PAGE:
Based in Corvallis, Oregon, Laura Sanders reports on neuroscience for Science News. She wrote Growth Curve, a blog about the science of raising kids, from 2013 to 2019 and continues to write about child development and parenting from time to time. She earned her Ph.D. in molecular biology from the University of Southern California in Los Angeles, where she studied the nerve cells that compel a fruit fly to perform a dazzling mating dance. Convinced that she was missing some exciting science somewhere, Laura turned her eye toward writing about brains in all shapes and forms. She holds undergraduate degrees in creative writing and biology from Vanderbilt University in Nashville, where she was a National Merit Scholar. Growth Curve, her 2012 series on consciousness and her 2013 article on the dearth of psychiatric drugs have received awards recognizing editorial excellence.

All Stories by Laura Sanders

  1. Cat on grass

    A parasite that makes mice unafraid of cats may quash other fears too

    The parasite Toxoplasma gondii can mess with all sorts of mice behaviors and make the rodents fearless in many situations.

  2. bro riding a scooter
    Health & Medicine

    Electric scooter injuries rose 222 percent in 4 years in the U.S.

    Hospital admissions from accidents related to e-scooters grew from 2014 to 2018.

  3. father and daughter

    In some languages, love and pity get rolled into the same word

    By studying semantic ties among words used to describe feelings in over 2,000 languages, researchers turned up cultural differences.

  4. noir film scene

    Mice watching film noir show the surprising complexity of vision cells

    Only about 10 percent of mice’s vision cells behaved as researchers expected they would, a study finds.

  5. Spravato
    Health & Medicine

    In 2019, a ketamine-based antidepressant raised hopes and concerns

    Ketamine and related molecules might ease severe depression, but the drugs come with baggage.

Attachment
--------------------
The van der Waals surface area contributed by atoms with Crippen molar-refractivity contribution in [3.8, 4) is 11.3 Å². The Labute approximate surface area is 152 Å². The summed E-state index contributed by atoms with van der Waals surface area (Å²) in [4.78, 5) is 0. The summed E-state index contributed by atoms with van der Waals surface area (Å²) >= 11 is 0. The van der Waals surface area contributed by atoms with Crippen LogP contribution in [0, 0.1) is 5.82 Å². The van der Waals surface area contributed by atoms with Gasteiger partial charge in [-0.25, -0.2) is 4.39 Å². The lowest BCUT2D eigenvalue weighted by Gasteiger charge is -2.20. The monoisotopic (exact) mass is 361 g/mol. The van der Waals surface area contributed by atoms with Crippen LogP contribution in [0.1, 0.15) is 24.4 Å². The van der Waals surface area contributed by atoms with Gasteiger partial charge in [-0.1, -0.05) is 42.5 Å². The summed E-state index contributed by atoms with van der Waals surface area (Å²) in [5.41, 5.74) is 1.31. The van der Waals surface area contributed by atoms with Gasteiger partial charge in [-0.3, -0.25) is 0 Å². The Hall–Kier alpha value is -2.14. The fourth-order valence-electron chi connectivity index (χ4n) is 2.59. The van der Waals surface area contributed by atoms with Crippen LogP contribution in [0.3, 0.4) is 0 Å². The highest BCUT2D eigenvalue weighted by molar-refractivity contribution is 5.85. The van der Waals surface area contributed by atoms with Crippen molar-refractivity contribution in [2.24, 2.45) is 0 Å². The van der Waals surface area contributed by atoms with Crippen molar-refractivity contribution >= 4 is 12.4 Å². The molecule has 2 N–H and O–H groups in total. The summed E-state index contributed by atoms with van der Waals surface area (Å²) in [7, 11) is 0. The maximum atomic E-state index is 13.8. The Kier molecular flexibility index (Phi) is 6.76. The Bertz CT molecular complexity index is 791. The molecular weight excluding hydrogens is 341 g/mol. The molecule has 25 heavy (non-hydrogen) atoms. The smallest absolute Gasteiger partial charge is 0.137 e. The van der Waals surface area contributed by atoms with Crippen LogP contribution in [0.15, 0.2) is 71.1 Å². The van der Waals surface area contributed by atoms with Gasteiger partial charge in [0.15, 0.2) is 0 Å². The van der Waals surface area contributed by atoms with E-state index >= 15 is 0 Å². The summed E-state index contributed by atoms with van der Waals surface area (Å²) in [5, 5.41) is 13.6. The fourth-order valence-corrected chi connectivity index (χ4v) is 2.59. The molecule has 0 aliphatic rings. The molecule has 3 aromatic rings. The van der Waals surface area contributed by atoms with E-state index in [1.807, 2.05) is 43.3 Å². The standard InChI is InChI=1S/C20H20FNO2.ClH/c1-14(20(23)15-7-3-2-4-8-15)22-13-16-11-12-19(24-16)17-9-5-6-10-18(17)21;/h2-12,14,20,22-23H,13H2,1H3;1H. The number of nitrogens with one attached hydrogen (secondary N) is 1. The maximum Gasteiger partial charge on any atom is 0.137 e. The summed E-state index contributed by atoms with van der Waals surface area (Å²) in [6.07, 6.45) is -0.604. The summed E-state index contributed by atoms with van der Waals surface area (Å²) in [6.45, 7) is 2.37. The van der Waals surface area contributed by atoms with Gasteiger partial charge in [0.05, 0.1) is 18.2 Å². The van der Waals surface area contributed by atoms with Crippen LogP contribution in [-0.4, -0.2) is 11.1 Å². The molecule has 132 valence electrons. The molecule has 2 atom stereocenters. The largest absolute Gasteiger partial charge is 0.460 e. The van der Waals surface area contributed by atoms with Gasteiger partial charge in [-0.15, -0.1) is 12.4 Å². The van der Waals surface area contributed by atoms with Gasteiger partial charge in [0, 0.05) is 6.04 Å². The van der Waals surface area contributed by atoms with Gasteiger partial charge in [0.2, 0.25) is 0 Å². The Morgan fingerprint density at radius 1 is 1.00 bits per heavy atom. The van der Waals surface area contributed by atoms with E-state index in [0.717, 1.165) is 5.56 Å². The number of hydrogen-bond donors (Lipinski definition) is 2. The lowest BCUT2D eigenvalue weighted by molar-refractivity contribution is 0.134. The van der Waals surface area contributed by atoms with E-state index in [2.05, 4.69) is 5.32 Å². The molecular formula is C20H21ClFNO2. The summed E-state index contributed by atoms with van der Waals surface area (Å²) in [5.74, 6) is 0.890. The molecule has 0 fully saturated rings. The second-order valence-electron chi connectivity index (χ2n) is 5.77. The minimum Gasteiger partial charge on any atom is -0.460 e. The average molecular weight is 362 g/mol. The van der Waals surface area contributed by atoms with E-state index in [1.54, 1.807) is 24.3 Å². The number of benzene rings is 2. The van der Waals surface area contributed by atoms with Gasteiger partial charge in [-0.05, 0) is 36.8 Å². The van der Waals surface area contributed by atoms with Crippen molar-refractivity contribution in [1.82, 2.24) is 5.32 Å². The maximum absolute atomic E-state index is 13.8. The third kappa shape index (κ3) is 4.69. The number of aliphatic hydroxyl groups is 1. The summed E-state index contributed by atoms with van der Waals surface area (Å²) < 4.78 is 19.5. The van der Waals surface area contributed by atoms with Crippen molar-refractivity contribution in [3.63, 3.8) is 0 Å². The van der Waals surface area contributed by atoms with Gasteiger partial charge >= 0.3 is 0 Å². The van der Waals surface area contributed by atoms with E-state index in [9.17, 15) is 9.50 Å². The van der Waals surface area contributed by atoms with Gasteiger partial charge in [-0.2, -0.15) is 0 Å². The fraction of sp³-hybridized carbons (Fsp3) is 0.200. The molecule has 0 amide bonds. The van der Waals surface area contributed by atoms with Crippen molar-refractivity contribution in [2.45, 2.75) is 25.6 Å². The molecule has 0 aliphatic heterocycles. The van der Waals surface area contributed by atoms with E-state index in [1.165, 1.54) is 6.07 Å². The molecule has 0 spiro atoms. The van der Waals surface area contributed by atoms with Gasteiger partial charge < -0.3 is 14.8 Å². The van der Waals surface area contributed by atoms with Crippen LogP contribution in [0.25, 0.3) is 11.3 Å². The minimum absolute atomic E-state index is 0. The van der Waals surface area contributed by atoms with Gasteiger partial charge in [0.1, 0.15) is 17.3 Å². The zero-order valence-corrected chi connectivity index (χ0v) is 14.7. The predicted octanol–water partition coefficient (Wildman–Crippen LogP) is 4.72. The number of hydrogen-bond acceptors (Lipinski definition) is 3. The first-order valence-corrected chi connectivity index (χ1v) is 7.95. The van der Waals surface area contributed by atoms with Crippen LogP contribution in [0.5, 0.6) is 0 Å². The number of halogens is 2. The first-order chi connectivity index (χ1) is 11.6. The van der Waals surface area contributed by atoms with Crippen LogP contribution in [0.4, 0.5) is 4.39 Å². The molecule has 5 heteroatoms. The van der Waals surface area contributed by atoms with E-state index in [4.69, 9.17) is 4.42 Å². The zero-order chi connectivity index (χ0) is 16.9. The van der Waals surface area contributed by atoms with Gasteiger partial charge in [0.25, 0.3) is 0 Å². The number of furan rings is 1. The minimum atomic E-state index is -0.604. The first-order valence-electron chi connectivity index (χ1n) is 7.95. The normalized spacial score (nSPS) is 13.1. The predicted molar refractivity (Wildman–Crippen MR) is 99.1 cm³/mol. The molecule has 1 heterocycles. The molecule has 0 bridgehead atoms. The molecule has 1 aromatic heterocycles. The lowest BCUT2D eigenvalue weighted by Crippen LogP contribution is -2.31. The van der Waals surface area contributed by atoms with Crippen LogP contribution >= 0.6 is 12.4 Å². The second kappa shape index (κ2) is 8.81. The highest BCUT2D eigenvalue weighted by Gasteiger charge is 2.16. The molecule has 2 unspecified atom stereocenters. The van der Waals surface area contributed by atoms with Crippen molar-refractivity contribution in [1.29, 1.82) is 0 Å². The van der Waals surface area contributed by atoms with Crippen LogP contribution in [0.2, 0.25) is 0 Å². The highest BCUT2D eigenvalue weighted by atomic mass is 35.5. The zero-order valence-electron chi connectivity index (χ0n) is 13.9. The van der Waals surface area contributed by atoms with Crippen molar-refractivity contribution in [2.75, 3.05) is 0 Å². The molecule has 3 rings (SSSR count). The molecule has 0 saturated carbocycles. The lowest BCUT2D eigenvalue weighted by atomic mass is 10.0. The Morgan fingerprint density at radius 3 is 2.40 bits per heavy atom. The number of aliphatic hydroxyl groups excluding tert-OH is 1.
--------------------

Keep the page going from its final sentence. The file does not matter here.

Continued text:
6. amyloid
    Health & Medicine

    A once-scrapped Alzheimer’s drug may work after all, new analyses suggest

    An antibody that targets Alzheimer’s sticky protein amyloid showed promise in slowing mental decline, according to the company that’s developing it.

  7. birth control pills

    Is taking birth control as a teen linked to depression? It’s complicated

    As researchers sift through conflicting data, no clear answers emerge on whether birth control during teenage years can cause depression later.

  8. beer
    Health & Medicine

    A dose of ketamine could lessen the lure of alcohol

    Ketamine may weaken wobbly memories of drinking, a trick that might ultimately be useful for treating alcohol addiction.

  9. half of a brain

    Some people with half a brain have extra strong neural connections

    Brain scans of six people who had half their brains removed as epileptic children show signs of compensation.

  10. mouse intestine
    Health & Medicine

    Full intestines, more than full stomachs, may tell mice to stop eating

    A new description of stretch-sensing nerve endings in mice’s intestines could lead to ways to treat obesity.

  11. measles vaccine
    Health & Medicine

    New details on immune system ‘amnesia’ show how measles causes long-term damage

    Measles wipes the memories of immune cells in the body.

  12. man sleeping

    Sleep may trigger rhythmic power washing in the brain

    Strong, rhythmic waves of cerebrospinal fluid wash into the human brain during sleep and may help clean out harmful proteins.